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The New York Times had an interesting op-ed piece the other day by Shoshanna Saxe, an assistant professor of civil and mineral engineering at the University of Toronto, in which she expressed considerable skepticism about the smart city movement; there is a certain irony to that, since Toronto also happens to be where Sidewalk Labs, a sister company to Google, plans to “remake two neighborhoods with things like snow-melting roads and an underground pneumatic-tube network,” not to mention an enormous amount of technology tracking and responding to what happens there.

“Smart cities,” she writes, “make two fundamental promises: lots of data, and automated decision making based on that data. The ultimate smart city will require a raft of existing and to-be-invented technologies, from sensors to robots to artificial intelligence. For many this promises a more efficient, equitable city; for others, it raises questions about privacy and algorithmic bias.

“But there is a more basic concern when it comes to smart cities: They will be exceedingly complex to manage, with all sorts of unpredictable vulnerabilities.”

While some of these vulnerabilities will be technological, they also more than likely could be rooted in human behavior. Software will be required to run these smart cities, she says, but we all know that software has to be updated and replaced on a regular basis. Can politicians be counted on to budget for these updates on a regular basis?

Plus, “Cities must also plan for the inevitable moments when the sensors fail no matter how often we maintain or replace them. Failures in engineered systems tend to come at the most inconvenient times, like when a storm drops high levels of water and simultaneously knocks out the electricity to a smart storm water management system.

“Managing all the sensors and data will require a brand-new municipal bureaucracy staffed by tech, data-science and machine-learning experts. Cities will either need to raise the funds required to pay a tech staff or outsource much of their smart city to private companies. Since current average salaries for tech workers are typically higher than for public employees, such a bureaucracy is likely to be expensive. If the answer is to outsource that staffing to private companies, then cities need to have frank conversations about what that means for democratic governance.”

Plus, she writes, smart solutions aren’t always the best solutions, and they rarely are the easiest solutions:

“Congestion can be tackled with autonomous cars, true; it can also be tackled with better railways, bus rapid transit and bike lanes. Houses can be covered in sensors to control an automated heating and cooling system; they can also be built with operable windows and high-quality insulation.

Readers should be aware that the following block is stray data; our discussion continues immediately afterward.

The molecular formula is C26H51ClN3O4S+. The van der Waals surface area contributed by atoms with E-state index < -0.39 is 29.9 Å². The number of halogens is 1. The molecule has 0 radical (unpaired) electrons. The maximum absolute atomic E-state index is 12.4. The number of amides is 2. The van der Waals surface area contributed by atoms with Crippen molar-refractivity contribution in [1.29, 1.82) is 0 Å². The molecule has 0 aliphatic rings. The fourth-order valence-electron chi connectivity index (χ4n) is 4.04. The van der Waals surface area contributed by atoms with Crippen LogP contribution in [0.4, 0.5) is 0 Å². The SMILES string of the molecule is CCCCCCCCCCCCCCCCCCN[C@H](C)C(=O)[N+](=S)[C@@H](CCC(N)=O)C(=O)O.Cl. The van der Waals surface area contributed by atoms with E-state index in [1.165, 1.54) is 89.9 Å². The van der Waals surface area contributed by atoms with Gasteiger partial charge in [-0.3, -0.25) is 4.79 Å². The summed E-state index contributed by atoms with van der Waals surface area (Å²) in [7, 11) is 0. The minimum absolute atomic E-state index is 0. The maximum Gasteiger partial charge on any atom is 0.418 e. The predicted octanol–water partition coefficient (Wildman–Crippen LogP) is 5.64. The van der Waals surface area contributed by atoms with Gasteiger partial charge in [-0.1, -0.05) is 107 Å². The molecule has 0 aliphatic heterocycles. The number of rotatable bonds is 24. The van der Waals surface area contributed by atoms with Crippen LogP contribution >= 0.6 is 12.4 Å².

“And public garbage cans can be emptied when sensors say they are full, or on a regular basis, based on the expertise of experienced, well-paid city workers. Smart solutions might be exciting, and they might seem cheaper in the short run, but that alone doesn’t make them better.”

Saxe concludes: “For many of our challenges, we don’t need new technologies or new ideas; we need the will, foresight and courage to use the best of the old ideas.

As we consider the city of the 21st century, we do well to remember that the things we love most about cities - parks, public spaces, neighborhood communities, education opportunities - are made and populated by people, not technology. Tech has a place in cities, but that place is not everywhere.”
KC's View:
At the same time that this piece ran in the Times, there also was a piece in the paper about the difficulties some medium sized cities are having competing with big cities, using Winston-Salem as an example. In that piece, the following passage stood out to me:

The city made a bid for Amazon’s second headquarters. But though Amazon will build a fulfillment center in nearby Kernersville, where FedEx runs a distribution hub, Winston-Salem didn’t make the short list for HQ2. “If you go down the Amazon checklist, it requires all the things that we don’t have,” said Koleman Strumpf, a professor of economics at Wake Forest. “We don’t have mass transit. No Amtrak. No good airports. It’s not a walkable city. It doesn’t have great amenities.”

“Smart,” I suppose, is a word with a variety of implications. “Smart” can mean all the things that Sidewalk Labs envisions - and, having been to Toronto and seen what is planned, I must say that I am energized by the possibilities. But “smart” also can mean having great mass transit, walkable green spaces, access to a terrific airport … as well as having great retailers. (I’m particularly in tune with this at the moment because I’m in Portland, Oregon, doing my annual summer adjunctivity at Portland State University, and as always I find myself thrilled with the options that an urban environment offers compared to the suburbs.)

I hope there isn’t a move away from the concept of smart cities. Though it might not be a bad thing if we’re just smarter about how we build them.